Low Hoop Tunnels in Autumn

Sunday, November 8, 2020

Prepping the Vegetable Garden for Winter

Don't mind X there, she's just sad 'cos she thinks autumn means gardening is over, but she's WRONG.

Prepping the Vegetable Garden for Winter
Prepping the Vegetable Garden for Winter

No snow is keeping us out of the garden! 'Started some garden clean-up, but only really got as far as harvesting the rest of the winter squash and removing 90% of the pole beans before some cold snaps (like, down to 17 degrees) meant I needed to get the hoop tunnels up. I generally follow these "How to Build a Low Tunnel to Protect Plants from Frost" instructions from GrowOrganic. I really like their suggestion of placing a PVC pipe into a sleeve of the heavy-weight garden fabric. Only improvement I would make is to place PVC ribs closer than every 5 feet, and maybe add an extra foot or two onto the excess garden farbic, to make closing up even easier. I combine those instructions with these from SavvyGardening and end up with an added 'spine' PVC pipe across the top, secured with U-bolts.

U-bolt to keep the low hoop tunnel spine secured
Low hoop tunnel rib secured over rebar

Here's the PVC pipes in the sleeve I sewed into the fabric. It made venting so much easier, I added sleeves to all my row covers! The instructions say to use 6" for the sleeve, but my 1/2" PVC pipes could make 4.5" (folded in half) work.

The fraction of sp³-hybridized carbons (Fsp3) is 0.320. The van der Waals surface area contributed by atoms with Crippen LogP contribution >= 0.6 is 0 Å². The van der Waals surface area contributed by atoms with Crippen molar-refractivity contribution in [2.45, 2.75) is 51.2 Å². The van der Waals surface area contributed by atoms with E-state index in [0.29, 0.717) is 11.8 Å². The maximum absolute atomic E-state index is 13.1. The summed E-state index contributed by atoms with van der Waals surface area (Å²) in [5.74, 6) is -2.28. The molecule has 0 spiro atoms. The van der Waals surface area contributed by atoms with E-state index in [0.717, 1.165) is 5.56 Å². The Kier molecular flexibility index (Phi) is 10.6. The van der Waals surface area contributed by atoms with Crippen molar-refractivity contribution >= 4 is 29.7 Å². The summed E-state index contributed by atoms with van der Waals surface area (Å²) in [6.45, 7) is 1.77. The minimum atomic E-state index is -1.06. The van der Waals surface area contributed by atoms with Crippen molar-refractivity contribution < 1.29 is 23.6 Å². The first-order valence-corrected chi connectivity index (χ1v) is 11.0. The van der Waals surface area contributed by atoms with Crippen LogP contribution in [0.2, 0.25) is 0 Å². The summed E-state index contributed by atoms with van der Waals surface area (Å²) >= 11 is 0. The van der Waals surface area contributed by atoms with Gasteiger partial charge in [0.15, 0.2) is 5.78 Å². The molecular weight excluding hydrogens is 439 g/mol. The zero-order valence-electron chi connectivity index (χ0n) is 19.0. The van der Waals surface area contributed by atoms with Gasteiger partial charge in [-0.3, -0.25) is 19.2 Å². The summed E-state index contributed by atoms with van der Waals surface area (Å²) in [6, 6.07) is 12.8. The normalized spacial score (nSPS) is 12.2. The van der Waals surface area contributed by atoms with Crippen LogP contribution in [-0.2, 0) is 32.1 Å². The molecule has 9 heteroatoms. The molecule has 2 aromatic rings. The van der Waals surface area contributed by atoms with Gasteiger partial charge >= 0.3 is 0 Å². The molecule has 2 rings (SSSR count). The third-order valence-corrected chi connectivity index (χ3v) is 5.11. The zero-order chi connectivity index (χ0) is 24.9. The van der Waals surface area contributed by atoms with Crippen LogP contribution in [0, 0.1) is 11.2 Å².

PVC pipe in garden fabric sleeve for easy open/close
Securing low hoop tunnel fabric with bricks, etc.

We've gone through a couple snows already, sometimes coming out better than others. I think I've finally figured out how to use my snap-on pipe clamps to properly secure the ends of the fabric so they don't blow open in the wind tunnel that is our backyard. I have to secure them a little higher up on the rib-pipes than I like, but by folding over the excess fabric to one side and securing with the clamp, it seems to work alright. Last year I had two smaller low hoop tunnels and they worked out quite fine. They're a lot shorter, and thus, a lot less fuss than these tall 8' long PVC ribs. Still refining the design, think I need at least oen more rib in between the two ends to secure against the snow.

Prepping the Vegetable Garden for Winter
Prepping the Vegetable Garden for Winter

Everything's still alive! Even the little baby bok chois I planted in October! Kale, kohlrabi, arugula, mache, Swiss chard, and self-sown lettuce are looking happy, too. The heavy duty garden fabric only warms up by a handful of degrees, so it's unclear how we got through 17 degree nights with no damage - except for the fact that the plants were chosen for the cold weather I added a 3mil painters' plastic drop cloth on top to the whole set-up for extra insulation.

Prepping the Vegetable Garden for Winter
Prepping the Vegetable Garden for Winter

1 comments:

rooth said...

Oh my goodness look at that snow already! We're in the high 70s here, although we've already brought all of our plants inside

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